Archive for » January, 2008 «

January 31st, 2008 | Author:

In a recent article about the upcoming economic stimulus package that Washington declares will save us, Sheldon Richman says this:

As long as the president and the presidential aspirants adopt a somber yet hopeful and determined tone, pepper their speeches with big-sounding numbers and reassuring words, and promise to hand out money, most voters will be satisfied … They just want someone to make them feel safe, and there will be no shortage of such someones.


What a sad, but true, commentary. Many Americans now turn to politicians for their security, for their inspiration, for their knowledge. We want the government to solve our every problem. Libertarian skeptic that I am, though, I think the state usually makes things worse, rather than better, so I am proposing a revolutionary alternative:

It is better to take refuge in the LORD
Than to trust in man.
It is better to take refuge in the LORD
Than to trust in princes.
Psalms 118:8-9

Okay, it’s not really revolutionary – it’s just unusual in 2008 America.

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Category: Christianity, libertarian  | Comments off
January 30th, 2008 | Author:
I know it’s only January, but I’m tired of winter. So I’ve been looking through some of our photos of summer, and thought I’d share a couple … in case anybody else is in the same boat.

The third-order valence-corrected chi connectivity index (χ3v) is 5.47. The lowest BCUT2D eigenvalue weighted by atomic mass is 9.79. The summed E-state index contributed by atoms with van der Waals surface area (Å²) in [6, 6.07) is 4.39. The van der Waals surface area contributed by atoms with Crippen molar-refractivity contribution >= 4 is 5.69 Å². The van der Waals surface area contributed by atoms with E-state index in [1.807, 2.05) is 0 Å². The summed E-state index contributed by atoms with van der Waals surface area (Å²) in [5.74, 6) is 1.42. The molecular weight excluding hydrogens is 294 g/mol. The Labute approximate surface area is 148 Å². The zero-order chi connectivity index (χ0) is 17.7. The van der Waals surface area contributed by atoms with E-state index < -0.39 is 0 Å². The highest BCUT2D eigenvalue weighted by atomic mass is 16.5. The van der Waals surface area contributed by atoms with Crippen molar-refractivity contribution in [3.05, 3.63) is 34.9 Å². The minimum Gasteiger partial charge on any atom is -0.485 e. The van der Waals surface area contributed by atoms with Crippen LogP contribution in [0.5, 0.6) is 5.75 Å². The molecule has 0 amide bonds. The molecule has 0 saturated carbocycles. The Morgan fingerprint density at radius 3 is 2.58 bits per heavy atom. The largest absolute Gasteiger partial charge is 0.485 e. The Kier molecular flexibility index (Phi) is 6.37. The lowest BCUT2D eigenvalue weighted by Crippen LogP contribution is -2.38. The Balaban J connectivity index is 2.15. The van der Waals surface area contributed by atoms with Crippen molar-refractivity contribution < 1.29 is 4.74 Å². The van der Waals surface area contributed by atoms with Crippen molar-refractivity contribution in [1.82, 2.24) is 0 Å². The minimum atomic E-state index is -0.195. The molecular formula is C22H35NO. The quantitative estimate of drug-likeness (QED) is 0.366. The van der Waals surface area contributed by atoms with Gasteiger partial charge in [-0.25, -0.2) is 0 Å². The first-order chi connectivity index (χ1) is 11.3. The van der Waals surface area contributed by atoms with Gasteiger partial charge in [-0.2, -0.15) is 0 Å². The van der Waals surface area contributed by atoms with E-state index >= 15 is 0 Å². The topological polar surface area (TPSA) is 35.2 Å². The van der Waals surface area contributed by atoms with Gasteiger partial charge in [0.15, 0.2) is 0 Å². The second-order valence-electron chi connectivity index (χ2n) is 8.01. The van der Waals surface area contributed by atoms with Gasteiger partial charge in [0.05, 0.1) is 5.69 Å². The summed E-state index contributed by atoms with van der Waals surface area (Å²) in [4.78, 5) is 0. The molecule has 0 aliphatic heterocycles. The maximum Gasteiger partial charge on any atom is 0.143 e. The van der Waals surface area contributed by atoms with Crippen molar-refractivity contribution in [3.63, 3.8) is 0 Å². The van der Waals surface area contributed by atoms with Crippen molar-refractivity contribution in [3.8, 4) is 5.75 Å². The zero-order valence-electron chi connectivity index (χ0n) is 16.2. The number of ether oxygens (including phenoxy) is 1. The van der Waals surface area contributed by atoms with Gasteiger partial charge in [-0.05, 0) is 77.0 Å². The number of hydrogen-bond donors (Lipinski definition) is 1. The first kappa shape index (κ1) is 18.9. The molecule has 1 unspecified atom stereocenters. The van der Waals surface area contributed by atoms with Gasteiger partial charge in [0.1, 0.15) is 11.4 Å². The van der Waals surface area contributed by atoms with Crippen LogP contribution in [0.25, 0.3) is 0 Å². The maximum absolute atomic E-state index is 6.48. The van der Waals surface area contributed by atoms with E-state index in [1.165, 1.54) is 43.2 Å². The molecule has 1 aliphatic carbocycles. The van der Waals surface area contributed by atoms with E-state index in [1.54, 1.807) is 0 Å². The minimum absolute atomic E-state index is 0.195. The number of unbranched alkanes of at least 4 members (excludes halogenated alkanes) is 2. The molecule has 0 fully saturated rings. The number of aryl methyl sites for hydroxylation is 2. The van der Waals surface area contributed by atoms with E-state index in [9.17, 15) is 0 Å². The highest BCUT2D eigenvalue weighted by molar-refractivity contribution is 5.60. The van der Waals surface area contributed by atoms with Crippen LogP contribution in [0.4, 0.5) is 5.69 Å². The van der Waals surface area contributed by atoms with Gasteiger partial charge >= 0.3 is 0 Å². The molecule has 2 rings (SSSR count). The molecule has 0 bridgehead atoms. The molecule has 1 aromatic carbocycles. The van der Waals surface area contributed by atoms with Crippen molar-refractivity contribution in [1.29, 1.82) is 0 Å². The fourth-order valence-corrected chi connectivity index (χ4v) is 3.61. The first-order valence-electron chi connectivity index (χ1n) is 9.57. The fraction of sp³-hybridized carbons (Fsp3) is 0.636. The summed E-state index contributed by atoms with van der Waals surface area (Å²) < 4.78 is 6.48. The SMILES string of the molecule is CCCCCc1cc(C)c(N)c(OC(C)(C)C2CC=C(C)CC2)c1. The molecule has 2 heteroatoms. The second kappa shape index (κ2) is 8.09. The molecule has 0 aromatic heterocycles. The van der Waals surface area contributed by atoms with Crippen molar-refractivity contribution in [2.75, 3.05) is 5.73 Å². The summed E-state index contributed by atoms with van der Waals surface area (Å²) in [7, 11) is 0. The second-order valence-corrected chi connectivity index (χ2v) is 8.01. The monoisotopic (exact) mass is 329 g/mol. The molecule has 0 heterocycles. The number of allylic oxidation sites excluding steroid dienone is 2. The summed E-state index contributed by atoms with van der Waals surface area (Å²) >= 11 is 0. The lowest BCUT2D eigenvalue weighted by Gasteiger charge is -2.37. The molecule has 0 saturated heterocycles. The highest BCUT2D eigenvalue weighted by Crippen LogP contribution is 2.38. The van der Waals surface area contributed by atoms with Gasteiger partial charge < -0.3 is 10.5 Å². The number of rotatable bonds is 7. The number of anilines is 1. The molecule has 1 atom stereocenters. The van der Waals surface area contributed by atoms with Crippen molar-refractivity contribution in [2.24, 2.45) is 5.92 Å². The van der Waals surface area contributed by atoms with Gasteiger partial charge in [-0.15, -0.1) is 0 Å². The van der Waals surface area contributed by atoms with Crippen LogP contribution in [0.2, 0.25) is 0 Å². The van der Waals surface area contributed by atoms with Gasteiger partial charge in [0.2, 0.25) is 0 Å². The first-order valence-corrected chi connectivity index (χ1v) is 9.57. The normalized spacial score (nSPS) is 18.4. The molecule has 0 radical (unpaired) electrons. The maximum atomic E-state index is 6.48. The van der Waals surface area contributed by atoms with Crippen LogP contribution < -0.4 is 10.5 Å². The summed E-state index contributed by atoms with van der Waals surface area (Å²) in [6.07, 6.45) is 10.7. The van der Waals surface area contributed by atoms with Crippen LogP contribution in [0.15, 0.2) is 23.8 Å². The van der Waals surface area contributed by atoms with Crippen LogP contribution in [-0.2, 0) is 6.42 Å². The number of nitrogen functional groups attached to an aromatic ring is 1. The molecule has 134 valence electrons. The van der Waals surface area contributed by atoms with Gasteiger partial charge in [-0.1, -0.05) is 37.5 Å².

I Will lift up my eyes to the mountains;
From whence shall my help come?
My help comes from the LORD,
Who made heaven and earth.

Psalms 121:1-2

O LORD, our Lord,
How majestic is Thy name in all the earth,
Who hast displayed Thy splendor above the heavens!

Psalms 8:1

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Category: Adirondacks  | Comments off
January 28th, 2008 | Author:

Laila, the dog, has been vacationing at our house quite a bit lately, while her owner, Stacey, has been traveling hither and yon. This presents no problem, as Laila and Sugar are about the same size, and neither one is especially territorial. See? A couple years ago, I grabbed a new toy for Sugar, which quickly became her favorite: the squeaky ball.